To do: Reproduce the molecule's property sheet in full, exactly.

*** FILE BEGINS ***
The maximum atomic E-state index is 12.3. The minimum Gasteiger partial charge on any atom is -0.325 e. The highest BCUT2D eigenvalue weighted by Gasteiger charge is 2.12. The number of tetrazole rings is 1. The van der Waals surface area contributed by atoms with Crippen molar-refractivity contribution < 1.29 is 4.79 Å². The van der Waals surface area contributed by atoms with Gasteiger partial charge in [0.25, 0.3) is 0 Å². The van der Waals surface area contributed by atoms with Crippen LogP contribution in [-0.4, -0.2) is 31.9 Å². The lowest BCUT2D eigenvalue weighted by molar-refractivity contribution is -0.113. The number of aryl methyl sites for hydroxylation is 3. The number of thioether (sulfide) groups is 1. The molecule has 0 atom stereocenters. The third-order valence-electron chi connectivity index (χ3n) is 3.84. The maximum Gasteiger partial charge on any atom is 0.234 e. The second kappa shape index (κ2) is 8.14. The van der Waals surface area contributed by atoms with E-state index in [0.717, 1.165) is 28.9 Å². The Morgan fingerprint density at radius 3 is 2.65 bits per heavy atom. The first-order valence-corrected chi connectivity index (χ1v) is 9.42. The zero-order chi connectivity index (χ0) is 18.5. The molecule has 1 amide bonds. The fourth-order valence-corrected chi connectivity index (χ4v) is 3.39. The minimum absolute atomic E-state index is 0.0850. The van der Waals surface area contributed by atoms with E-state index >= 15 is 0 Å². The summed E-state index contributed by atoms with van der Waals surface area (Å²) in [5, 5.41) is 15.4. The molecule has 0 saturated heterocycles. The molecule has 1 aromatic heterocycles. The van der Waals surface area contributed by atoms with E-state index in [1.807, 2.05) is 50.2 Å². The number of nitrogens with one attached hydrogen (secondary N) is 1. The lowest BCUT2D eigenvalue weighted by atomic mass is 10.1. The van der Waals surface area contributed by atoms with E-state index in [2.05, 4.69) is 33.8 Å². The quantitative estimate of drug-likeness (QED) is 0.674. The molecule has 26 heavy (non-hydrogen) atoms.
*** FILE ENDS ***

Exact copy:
The maximum atomic E-state index is 12.3. The minimum Gasteiger partial charge on any atom is -0.325 e. The highest BCUT2D eigenvalue weighted by Gasteiger charge is 2.12. The number of tetrazole rings is 1. The van der Waals surface area contributed by atoms with Crippen molar-refractivity contribution < 1.29 is 4.79 Å². The van der Waals surface area contributed by atoms with Gasteiger partial charge in [0.25, 0.3) is 0 Å². The van der Waals surface area contributed by atoms with Crippen LogP contribution in [-0.4, -0.2) is 31.9 Å². The lowest BCUT2D eigenvalue weighted by molar-refractivity contribution is -0.113. The number of aryl methyl sites for hydroxylation is 3. The number of thioether (sulfide) groups is 1. The molecule has 0 atom stereocenters. The third-order valence-electron chi connectivity index (χ3n) is 3.84. The maximum Gasteiger partial charge on any atom is 0.234 e. The second kappa shape index (κ2) is 8.14. The van der Waals surface area contributed by atoms with E-state index in [0.717, 1.165) is 28.9 Å². The Morgan fingerprint density at radius 3 is 2.65 bits per heavy atom. The first-order valence-corrected chi connectivity index (χ1v) is 9.42. The zero-order chi connectivity index (χ0) is 18.5. The molecule has 1 amide bonds. The fourth-order valence-corrected chi connectivity index (χ4v) is 3.39. The minimum absolute atomic E-state index is 0.0850. The van der Waals surface area contributed by atoms with E-state index >= 15 is 0 Å². The summed E-state index contributed by atoms with van der Waals surface area (Å²) in [5, 5.41) is 15.4. The molecule has 0 saturated heterocycles. The molecule has 1 aromatic heterocycles. The van der Waals surface area contributed by atoms with E-state index in [1.807, 2.05) is 50.2 Å². The number of nitrogens with one attached hydrogen (secondary N) is 1. The lowest BCUT2D eigenvalue weighted by atomic mass is 10.1. The van der Waals surface area contributed by atoms with E-state index in [2.05, 4.69) is 33.8 Å². The quantitative estimate of drug-likeness (QED) is 0.674. The molecule has 26 heavy (non-hydrogen) atoms.